As we can read in recent news, VMware has become a gold member of the Linux foundation. That causes - to say the least - very mixed feelings to me.

    One thing to keep in mind: The Linux Foundation is an industry association, it exists to act in the joint interest of it's paying members. It is not a charity, and it does not act for the public good. I know and respect that, while some people sometimes appear to be confused about its function.

    However, allowing an entity like VMware to join, despite their many years long disrespect for the most basic principles of the FOSS Community (such as: Following the GPL and its copyleft principle), really is hard to understand and accept.

    I wouldn't have any issue if VMware would (prior to joining LF) have said: Ok, we had some bad policies in the past, but now we fully comply with the license of the Linux kernel, and we release all derivative/collective works in source code. This would be a positive spin: Acknowledge past issues, resolve the issues, become clean and then publicly underlining your support of Linux by (among other things) joining the Linux Foundation. I'm not one to hold grudges against people who accept their past mistakes, fix the presence and then move on. But no, they haven't fixed any issues.

    They are having one of the worst track records in terms of intentional GPL compliance issues for many years, showing outright disrespect for Linux, the GPL and ultimately the rights of the Linux developers, not resolving those issues and at the same time joining the Linux Foundation? What kind of message sends that?

Distros News

Filed under
GNU
Linux
BSD
  • Three Rescue Disks for Your Toolbox

    If you're a SysAdmin, or work anywhere on the Ops side of DevOps, a rescue disc should be an essential part of your arsenal. With a bootable rescue system, either on a CD or on a thumb drive, you can recover a password, detect and remove a rootkit or other malware, repair a Master Boot Record, retrieve data from a damaged drive and more.

    You can build your own, of course. All of the necessary tools are freely available under open source licenses and are included in the repositories of most Linux distributions. But the easier route is to use one of the Linux distributions designed specifically as a rescue disc, and which comes with all of the tools you might need already installed. There are many, but we'll look at three of the most popular. Each includes tools to fix problems on machines running either Linux or Windows.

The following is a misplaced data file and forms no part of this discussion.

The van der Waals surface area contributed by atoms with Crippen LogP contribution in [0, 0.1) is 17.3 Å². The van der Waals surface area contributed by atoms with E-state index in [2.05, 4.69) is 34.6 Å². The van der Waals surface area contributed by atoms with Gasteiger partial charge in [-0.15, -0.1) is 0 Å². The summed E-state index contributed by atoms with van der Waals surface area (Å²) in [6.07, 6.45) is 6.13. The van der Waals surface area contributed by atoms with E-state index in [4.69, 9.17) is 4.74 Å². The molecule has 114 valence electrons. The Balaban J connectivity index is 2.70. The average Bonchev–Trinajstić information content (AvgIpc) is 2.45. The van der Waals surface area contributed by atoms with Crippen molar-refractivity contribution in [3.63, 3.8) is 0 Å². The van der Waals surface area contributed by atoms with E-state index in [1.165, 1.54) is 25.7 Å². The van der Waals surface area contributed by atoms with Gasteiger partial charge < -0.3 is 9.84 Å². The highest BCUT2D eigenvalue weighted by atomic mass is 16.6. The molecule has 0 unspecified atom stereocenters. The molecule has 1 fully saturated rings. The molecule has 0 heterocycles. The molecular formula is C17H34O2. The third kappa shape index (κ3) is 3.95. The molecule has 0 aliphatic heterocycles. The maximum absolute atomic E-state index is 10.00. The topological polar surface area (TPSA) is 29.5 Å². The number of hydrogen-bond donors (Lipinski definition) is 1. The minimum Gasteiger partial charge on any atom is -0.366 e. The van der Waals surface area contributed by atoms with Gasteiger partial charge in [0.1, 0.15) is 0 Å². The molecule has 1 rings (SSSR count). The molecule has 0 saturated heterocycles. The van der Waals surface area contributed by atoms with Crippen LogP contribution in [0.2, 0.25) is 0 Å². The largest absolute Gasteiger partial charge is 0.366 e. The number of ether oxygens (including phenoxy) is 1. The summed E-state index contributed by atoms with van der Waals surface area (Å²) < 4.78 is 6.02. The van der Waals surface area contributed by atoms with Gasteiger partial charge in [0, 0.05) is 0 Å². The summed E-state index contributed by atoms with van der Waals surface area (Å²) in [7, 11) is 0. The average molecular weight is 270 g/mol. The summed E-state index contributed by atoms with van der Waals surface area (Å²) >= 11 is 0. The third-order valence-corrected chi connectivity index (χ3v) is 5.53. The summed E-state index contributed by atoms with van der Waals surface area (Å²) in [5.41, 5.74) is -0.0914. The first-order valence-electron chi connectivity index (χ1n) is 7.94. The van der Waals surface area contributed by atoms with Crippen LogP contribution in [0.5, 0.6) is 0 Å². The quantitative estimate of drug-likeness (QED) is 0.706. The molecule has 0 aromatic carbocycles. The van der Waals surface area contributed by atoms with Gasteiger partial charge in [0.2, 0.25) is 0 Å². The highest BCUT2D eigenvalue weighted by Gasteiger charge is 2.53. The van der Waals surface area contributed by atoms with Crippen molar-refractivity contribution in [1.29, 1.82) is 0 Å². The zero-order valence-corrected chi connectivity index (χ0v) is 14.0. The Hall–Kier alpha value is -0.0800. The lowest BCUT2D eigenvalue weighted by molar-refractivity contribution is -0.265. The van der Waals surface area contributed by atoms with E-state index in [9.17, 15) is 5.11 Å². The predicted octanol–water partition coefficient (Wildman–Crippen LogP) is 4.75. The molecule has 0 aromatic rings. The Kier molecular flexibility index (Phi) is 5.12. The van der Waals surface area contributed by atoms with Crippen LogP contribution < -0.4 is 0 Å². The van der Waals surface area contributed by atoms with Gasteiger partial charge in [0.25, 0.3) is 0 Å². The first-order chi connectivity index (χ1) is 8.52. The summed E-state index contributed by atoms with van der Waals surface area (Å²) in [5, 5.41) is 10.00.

• The most awaited distribution in Q2 2017

    The second quarter of 2017 promises to be very interesting.

    Several distributions schedule their release between April and June 2017.

    Apart from two usual competitors that issue their new releases every 6 months, Ubuntu and Fedora, we will see Tails 3.0 and Linux Lite 3.4.

  • Packaging with CPack — on FreeBSD

    Some days of the week, I work on Free Software projects that aren’t ready to see the light yet; they live in my own git repo’s, or wherever. While I have the intention of publishing eventually, I usually want to get things somewhat working before throwing code out there.

    Part of checking if things work is packaging, and installing the stuff on more than one system. Sure, I can build everywhere, or copy around executables, but it struck me that it’d be cool to have packages — you know, installable with the system package manager — for the stuff I make. O yeah, I know flatpak is the new orange, but I’m not that hip. I’ll stick with Debian and FreeBSD packages, thanks.

New Github TOS Causes Anger

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GNU
BSD
Legal
  • Rational thoughts on the GitHub ToS change

    I woke this morning to Thorsten claiming the new GitHub Terms of Service could require the removal of Free software projects from it. This was followed by joeyh removing everything from github. I hadn’t actually been paying attention, so I went looking for some sort of summary of whether I should be worried and ended up reading the actual ToS instead. TL;DR version: No, I’m not worried and I don’t think you should be either.

    First, a disclaimer. I’m not a lawyer. I have some legal training, but none of what I’m about to say is legal advice. If you’re really worried about the changes then you should engage the services of a professional.